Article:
Samsung CHG70 Review
by Lim, July 8, 2017 10:00 pm

Samsung CHG70 Review: The great hope. A Gaming Monitor with High Dynamic Range (HDR), Quantum Dot Technology, WQHD, a VA Panel and Freesync 2.




Pretty much a big part of the gaming community will have been waiting for the CHG70 with the first time a combination of a high refresh rate panel with 144 Hz, a WQHD (2560x1440) resolution, quantum dot technology, Freesync 2 technology, High Dynamic Range (HDR), and a VA panel. A great hope, and finally I was able to test it full of anticipation. HDR sounds quite tempting, but I was never convinced that HDR would work properly with a brightness of 500 cd / m2. But maybe this looks different in monitors? No matter what, with 144 Hz you have a flawlessly smooth gaming experience. In-depth details and measurements like the OSD, black equalizer etc, you will find in the video and in the article. Let's take a closer look. 

IMPORTANT(!) Updates and new information about the Samsung CHG70 can be found at the bottom of the article or in the table of contents (if available). Also available within the forum (click here).
Important Update: People have reported a Freesync-Range Update (48-144 Hz)


Panel Type SVA
Backlight EDGE LED / W-LED
Display size and format 31.5" and 27" Zoll
Maximum Resolution 2560x1440 (Full HD)
Pixel density 93,25 (Pixels per inch)
Refresh rate 144 Hz native
Native color depth and color space 8-bit + FRC, 125% sRGB
Response time (MPRT) 1 ms
Brightness 500cd/m2
Integrated speakers No
Video inputs 2x HDMI 2.0, 1x DP 1.4
Audio 3.5mm headphone (In and out)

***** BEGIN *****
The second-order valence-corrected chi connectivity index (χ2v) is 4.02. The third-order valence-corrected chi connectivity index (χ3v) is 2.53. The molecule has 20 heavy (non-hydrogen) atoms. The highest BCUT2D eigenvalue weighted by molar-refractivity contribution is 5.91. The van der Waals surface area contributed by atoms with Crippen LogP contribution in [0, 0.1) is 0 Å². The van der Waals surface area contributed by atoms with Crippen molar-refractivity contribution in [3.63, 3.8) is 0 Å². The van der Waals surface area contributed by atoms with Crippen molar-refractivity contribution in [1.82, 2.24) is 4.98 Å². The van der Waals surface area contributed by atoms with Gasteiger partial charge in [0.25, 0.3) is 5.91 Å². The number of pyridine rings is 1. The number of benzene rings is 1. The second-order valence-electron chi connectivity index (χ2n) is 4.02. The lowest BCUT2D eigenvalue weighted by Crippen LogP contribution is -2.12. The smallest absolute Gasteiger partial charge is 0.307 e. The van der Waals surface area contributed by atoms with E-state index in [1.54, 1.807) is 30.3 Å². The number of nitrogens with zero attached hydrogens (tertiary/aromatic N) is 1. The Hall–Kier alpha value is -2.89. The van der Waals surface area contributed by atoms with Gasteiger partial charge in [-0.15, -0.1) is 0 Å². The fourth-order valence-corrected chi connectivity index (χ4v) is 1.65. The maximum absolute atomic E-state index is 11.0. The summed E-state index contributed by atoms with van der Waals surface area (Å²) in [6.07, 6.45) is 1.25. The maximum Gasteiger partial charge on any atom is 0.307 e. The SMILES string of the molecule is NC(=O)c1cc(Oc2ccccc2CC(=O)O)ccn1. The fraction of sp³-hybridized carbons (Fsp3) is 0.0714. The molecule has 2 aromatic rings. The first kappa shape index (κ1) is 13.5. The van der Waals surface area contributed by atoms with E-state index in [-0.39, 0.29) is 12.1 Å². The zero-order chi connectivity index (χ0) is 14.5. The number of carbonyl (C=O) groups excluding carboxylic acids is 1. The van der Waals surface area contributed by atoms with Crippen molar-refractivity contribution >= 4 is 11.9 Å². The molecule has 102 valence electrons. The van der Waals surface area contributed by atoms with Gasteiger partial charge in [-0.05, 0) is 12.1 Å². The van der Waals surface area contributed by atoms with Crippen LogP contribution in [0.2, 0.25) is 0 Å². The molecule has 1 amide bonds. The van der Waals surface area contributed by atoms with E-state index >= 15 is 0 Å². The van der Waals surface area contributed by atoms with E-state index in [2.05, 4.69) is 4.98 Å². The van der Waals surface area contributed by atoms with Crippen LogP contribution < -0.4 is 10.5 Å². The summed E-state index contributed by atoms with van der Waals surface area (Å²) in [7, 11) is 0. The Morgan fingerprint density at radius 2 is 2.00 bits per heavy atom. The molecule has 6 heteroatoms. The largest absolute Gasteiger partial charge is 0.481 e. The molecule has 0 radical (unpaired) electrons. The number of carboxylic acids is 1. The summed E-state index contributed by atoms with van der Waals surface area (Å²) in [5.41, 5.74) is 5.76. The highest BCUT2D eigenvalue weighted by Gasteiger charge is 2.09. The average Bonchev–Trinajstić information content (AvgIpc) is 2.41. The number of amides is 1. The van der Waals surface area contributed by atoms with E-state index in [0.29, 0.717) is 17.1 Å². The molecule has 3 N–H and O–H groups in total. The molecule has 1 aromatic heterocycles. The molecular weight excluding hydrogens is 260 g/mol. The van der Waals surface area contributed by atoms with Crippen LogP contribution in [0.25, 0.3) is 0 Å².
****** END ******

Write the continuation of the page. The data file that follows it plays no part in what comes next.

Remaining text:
USB Hub Yes 2x
power consumption not specified
Frame width 12 mm
Warranty 3 years
Ergonomics Tilt, Height, Pivot, Swivel
Adaptive Sync Freesync 2
Free-Sync Range 80-120 Hz (80-140 with CRU)
Contrast (Native) 3000:1
Vesa Yes 100mm adapter
Curved 1800R


Alternative 144Hz WQHD (2560x1440) VA monitor to the Samsung CHG70:
(All other alternatives are listed in the Gaming-Monitor-List. Future releases can be found here)


Find the Samsung C32HG70 or the C27HG70 here: Buy 27" or 31.5" on Amazon



AOC Agon AG322QCX Review / Buy on Amazon

Philips 328m6fjmb (31.5") Not released yet

Asus ROG Strix XG32VQ (31.5") Not released yet


With G-Sync:

LG 32GK850G (32") Not released yet


YouTube Video Review



YouTube Video Unboxing




YouTube CFG70 HDR video update and direct comparison HDR vs. SDR


Measurement data

Contrast, Brightness and Black Point:


Second measurement with local dimming under PERFECT conditions, which will never occur in games. A panel with native 3000: 1 will be better here:


Presets and Measurements:


Measurements with optimal settings (without calibration):


Measurements after calibration:


Backlight - Strobing / Scanning measurement data


Ufo-Testpictures / Backlight-Scanning / Text-Scrolling / Chase-Square Test / Eiffeltower-Test / sRGB


For the Freesync overclocking you need the program "ToastyX Custom Resolution Utility" (CRU) which you can download here.




Samsung CHG70 HDR Manuals



Review Updates "IMPORTANT"
Regarding the updates, there are currently a few new things and firmware updates. I would ask you to visit the forum and look at updates. So I do not have to repeat everything on the website :).